Three speculative line graphs, each with three lines, indicating the rate of biological age accumulation for fish under low-, medium- and high-density conditions in a hypothetical experiment. The leftmost plot shows hypothetical results for schooling fish and shows slowest accumulation in the mid-density condition, indicating a preference for moderate density for those fish. The middle plot shows results for solitary fish and shows the rate of accumulation increasing progressively with density, showing that these fish are negatively affected by any level of population density above the minimum. Finally, the rightmost plot shows results for solitary fish with vaccination, indicating that vaccination improves welfare at all density levels with an especially strong effect at higher densities. All results are speculative.

Plots showing speculative results of a hypothetical experiment investigating the effect of crowding on fish welfare, indicating that biological age accumulates slowest (indicating highest welfare) at low densities for solitary fish and middling densities for schooling fish, with a positive welfare effect of vaccination. The shape of the curves is arbitrary.

To make up some totally speculative results, these biological ageing data might indicate that naturally solitary fish exhibit significant welfare declines from any level of crowding, while schooling fish have a preferred crowding level and experience reduced welfare above or below this level. These welfare declines may or may not be abrogated by interventions such as vaccination, better water filtration, or changes in feeding schedule. By collapsing all (or most) of an animal’s welfare experience into a single, objective, cumulative measure, many different experiments of this kind could be performed quickly and efficiently, providing a more comprehensive picture of the welfare effects of crowding on fish wellbeing.

While the idea that crowding is bad for fish welfare may not be particularly controversial, this approach would allow researchers to empirically quantify how bad that effect is compared to other aspects of a farmed fish’s life, and assess the efficacy of different interventions (such as vaccination or water oxygenation) for mitigating that welfare impact. The same technique could be applied to help resolve active empirical controversies in the animal welfare movement, such as the relative welfare levels of caged vs cage-free chickens, the relative importance of water oxygenation in the welfare of farmed fishes, or the net welfare impact of predator reintroduction on prey species.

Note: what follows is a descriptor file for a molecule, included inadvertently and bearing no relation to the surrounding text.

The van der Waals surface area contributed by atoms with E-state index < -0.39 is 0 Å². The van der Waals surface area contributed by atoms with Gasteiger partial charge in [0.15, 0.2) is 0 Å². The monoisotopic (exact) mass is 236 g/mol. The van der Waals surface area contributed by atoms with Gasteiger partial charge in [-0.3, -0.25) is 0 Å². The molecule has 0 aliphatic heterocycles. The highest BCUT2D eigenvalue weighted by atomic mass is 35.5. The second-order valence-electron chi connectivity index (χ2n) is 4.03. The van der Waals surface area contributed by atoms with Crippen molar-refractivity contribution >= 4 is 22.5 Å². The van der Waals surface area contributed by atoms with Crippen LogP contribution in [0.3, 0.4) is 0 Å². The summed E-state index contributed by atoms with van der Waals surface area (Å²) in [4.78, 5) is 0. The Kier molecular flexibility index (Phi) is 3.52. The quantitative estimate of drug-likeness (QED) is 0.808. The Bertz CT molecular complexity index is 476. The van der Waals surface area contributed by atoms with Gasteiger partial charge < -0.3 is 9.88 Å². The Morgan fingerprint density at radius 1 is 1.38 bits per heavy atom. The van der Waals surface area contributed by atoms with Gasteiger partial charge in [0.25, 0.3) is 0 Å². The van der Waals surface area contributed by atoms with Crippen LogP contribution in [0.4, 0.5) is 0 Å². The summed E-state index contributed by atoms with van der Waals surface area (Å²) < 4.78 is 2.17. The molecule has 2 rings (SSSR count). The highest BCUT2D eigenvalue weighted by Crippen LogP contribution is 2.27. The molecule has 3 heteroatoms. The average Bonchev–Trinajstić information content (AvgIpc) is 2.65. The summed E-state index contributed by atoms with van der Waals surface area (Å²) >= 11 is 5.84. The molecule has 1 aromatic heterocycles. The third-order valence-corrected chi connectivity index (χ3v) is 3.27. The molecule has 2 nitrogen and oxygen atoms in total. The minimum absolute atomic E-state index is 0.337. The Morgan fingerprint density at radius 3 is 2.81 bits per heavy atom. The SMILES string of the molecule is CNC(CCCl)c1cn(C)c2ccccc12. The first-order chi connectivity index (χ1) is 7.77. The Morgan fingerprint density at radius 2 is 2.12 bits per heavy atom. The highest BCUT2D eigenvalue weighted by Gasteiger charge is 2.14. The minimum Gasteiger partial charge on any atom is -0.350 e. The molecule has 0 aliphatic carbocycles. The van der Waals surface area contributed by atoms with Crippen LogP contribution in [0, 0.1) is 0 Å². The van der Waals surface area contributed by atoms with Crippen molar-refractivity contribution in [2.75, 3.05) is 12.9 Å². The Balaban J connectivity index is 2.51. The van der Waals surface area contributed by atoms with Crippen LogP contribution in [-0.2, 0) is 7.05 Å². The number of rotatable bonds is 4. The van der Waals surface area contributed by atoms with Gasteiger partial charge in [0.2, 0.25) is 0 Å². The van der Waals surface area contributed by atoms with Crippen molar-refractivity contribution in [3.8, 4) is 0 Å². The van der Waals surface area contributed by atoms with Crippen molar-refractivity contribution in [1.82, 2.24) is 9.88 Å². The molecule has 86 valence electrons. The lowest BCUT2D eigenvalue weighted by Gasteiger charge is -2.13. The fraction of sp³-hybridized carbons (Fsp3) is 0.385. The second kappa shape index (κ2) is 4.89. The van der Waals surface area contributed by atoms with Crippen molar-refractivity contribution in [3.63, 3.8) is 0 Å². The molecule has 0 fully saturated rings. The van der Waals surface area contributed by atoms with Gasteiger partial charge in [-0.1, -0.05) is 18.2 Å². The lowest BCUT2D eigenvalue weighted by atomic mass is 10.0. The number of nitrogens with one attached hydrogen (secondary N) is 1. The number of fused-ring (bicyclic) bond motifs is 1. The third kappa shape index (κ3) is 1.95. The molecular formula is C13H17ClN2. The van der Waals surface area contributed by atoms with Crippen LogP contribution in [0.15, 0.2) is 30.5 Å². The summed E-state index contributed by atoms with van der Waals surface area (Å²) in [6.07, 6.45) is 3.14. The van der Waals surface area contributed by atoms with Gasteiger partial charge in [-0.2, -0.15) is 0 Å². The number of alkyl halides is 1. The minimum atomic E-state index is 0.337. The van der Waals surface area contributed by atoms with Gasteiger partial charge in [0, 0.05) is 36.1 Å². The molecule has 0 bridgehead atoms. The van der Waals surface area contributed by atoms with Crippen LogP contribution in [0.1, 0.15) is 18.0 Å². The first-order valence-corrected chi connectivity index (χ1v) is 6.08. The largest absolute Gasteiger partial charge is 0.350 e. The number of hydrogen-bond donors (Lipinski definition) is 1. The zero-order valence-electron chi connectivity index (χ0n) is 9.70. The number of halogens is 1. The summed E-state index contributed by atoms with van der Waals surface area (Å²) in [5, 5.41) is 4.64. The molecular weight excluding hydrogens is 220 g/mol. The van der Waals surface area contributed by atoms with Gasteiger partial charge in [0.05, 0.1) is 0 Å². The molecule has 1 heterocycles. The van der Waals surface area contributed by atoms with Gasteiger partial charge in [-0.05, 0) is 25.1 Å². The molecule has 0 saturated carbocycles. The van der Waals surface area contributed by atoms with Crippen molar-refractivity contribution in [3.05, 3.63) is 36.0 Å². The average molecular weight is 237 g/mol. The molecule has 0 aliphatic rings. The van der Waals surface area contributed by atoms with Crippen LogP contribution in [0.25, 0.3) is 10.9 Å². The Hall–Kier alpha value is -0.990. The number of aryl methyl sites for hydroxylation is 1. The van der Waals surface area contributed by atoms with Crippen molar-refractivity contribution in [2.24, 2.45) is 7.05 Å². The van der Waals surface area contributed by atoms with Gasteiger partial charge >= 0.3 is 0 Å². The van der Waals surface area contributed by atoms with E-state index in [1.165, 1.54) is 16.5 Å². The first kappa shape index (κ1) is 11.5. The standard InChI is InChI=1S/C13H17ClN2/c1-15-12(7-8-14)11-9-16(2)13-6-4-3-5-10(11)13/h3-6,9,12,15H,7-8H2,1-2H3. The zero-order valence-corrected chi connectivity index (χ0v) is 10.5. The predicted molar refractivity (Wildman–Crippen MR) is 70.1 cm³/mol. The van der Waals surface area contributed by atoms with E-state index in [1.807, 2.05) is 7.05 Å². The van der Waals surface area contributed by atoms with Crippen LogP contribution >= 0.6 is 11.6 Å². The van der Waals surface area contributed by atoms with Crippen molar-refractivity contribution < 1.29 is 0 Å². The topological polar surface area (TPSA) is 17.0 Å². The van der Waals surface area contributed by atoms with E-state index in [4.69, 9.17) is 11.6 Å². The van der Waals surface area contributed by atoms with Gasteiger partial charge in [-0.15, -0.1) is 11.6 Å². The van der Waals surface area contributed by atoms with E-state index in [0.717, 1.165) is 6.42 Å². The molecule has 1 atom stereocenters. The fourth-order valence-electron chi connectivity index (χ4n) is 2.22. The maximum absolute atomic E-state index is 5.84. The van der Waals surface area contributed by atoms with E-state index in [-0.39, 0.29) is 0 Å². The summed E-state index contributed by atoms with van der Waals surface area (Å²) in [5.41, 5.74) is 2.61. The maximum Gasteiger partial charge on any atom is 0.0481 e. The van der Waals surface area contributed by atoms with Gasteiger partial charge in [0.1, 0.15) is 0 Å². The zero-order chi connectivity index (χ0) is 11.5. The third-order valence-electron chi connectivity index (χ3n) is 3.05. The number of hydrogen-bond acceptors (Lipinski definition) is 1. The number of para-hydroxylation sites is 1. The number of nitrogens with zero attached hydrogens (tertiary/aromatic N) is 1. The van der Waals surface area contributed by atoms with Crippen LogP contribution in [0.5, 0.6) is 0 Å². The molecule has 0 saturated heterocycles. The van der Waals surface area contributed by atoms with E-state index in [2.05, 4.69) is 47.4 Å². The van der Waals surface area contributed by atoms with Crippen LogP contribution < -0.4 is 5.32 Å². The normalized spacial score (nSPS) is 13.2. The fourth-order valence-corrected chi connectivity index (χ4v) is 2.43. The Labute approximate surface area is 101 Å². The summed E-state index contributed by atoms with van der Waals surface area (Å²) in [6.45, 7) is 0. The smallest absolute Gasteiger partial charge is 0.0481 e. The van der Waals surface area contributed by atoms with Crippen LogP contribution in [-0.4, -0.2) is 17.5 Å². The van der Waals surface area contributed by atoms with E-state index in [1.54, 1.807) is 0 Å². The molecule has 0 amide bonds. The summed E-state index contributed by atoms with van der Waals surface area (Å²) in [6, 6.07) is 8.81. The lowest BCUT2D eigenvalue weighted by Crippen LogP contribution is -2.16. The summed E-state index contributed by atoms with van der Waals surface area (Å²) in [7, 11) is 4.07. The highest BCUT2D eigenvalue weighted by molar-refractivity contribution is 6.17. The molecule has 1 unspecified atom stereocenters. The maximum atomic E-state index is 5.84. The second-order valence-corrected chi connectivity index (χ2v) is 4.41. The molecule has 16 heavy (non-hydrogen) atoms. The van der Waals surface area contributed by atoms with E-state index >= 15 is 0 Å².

Limitations and caveats

While I was initially sceptical about the applicability of biological ageing markers as measures of animal welfare, I have generally been convinced that this represents a novel and important advance in the field. Nevertheless, there are a number of important limitations or difficulties I anticipate in actually applying the method, which I think it is important to be aware of and mitigate where possible. I have divided these limitations into two categories: contexts where the prerequisites of applying the method may be difficult or expensive to obtain, and contexts where the link between ageing and welfare may be weakened or broken entirely.

Difficulties in application

The need for biological ageing clocks

In order to use biological ageing as a cumulative welfare measure in a given species, we need some kind of biological ageing measure for that species. As discussed above, these range in complexity from simple metrics like telomere length to highly complex machine-learning-based predictors, and there is likely to be a tradeoff between the accuracy and comprehensiveness of a measure on the one hand and its affordability and transferability on the other. As funding is very limited in many animal-welfare contexts, it is likely that simpler, cheaper metrics that can be transferred between species with relatively little validation will be preferred; however, it is important to remember that these may only provide a partial measure of biological age.

The best biomarkers of ageing to use for these experiments will depend on the species being tested and its relationship to other well-validated model systems. In many vertebrate species, and probably most mammals, the markers established in humans and laboratory mice are likely to be the best option. Conversely, in species very distantly related to humans the validity of these markers may be limited: insects, for example, are largely post-mitotic in their adult form (limiting the usefulness of telomere attrition as a biomarker) and have very different neuroanatomy from vertebrates (preventing the use of hippocampal volume). If it is desirable to apply these ageing-based methods to assess welfare in these species, alternative biomarkers (such as accumulation of fluorescent advanced glycation end products in Drosophila 20) will need to be developed and validated as welfare measures, substantially increasing the upfront cost.